October 18th, 2018 | Updated on April 14th, 2023
The US Supreme Court’s term during 2017-18 that ended in June 2018 drew a lot of attention and generated a lot of interest among the Americans as it featured several high-profile cases having the potential of becoming blockbusters.
The cases have drawn so much attention because many of these could have significance on the daily American life.
Let us now look at some of the blockbuster rulings of the US Supreme Court which could have a long-lasting impact on the international relations of the country especially the verdict on the travel ban.
1. Trump Travel Ban
President Trump had made his intentions clear about his reservations of people from some countries visiting the US and has indefinitely banned more than 150 million people from entering the country.
The ban has affected people from seven countries out of which five are predominantly Muslim countries, and this had raised serious concerns about the motivation of the ban which appears to be anti-Muslim bias.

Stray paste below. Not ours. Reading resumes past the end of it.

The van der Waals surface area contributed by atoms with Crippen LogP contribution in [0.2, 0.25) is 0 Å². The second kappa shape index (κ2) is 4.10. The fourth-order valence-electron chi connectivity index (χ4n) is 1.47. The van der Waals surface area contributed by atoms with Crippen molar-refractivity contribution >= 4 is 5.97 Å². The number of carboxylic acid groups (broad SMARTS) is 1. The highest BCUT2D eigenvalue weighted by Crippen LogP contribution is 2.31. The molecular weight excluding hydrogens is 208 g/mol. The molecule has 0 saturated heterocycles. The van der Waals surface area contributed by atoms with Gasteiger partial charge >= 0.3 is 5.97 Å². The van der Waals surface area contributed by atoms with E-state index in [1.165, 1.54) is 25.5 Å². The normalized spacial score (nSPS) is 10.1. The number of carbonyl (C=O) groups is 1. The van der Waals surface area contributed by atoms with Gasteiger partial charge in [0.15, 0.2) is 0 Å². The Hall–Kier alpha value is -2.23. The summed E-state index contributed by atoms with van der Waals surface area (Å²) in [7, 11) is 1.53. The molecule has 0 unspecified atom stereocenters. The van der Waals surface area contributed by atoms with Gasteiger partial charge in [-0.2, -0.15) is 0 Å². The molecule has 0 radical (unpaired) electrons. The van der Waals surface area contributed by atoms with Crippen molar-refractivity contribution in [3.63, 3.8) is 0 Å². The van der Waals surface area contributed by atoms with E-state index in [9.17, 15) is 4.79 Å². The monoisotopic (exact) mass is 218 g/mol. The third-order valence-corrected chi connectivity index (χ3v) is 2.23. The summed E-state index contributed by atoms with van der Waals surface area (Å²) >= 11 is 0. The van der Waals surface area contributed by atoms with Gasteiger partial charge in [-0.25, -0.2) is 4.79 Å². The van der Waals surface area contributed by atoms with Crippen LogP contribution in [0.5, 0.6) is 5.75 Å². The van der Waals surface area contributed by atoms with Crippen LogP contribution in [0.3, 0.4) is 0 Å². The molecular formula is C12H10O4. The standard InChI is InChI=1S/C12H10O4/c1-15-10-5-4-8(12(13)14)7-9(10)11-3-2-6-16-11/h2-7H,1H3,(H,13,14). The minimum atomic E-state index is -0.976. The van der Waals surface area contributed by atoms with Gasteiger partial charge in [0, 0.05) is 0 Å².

While the opponents of the President argue that he has overstepped his authority, Trump says that the move is necessary to prevent terrorists from entering America.
The Supreme Court has upheld the ban in a 5-4 ruling which is a major political victory for the President. The ruling is an endorsement of Trump’s power to control immigration especially at a sensitive time when there is uproar about the treatment meted out to migrants at the Mexican border.
According to the DUI lawyers in Denver co, the ruling will reinforce Trump’s commitment to defend the country against crime, extremism and terrorism.
2. Partisan Gerrymandering
The contentious issue of a state legislative map in Wisconsin drawn by the Republicans had reached the Supreme Court for a decision involving gerrymandering.
Never before has the Supreme Court struck down a voting map for being so much partisan that it goes against the Constitution.
Earlier a lower court had discarded the Republican-drawn legislative districts in Texas that included two in the House of Representatives, US, as it was an attempt at diluting the powers of Hispanic and black voters.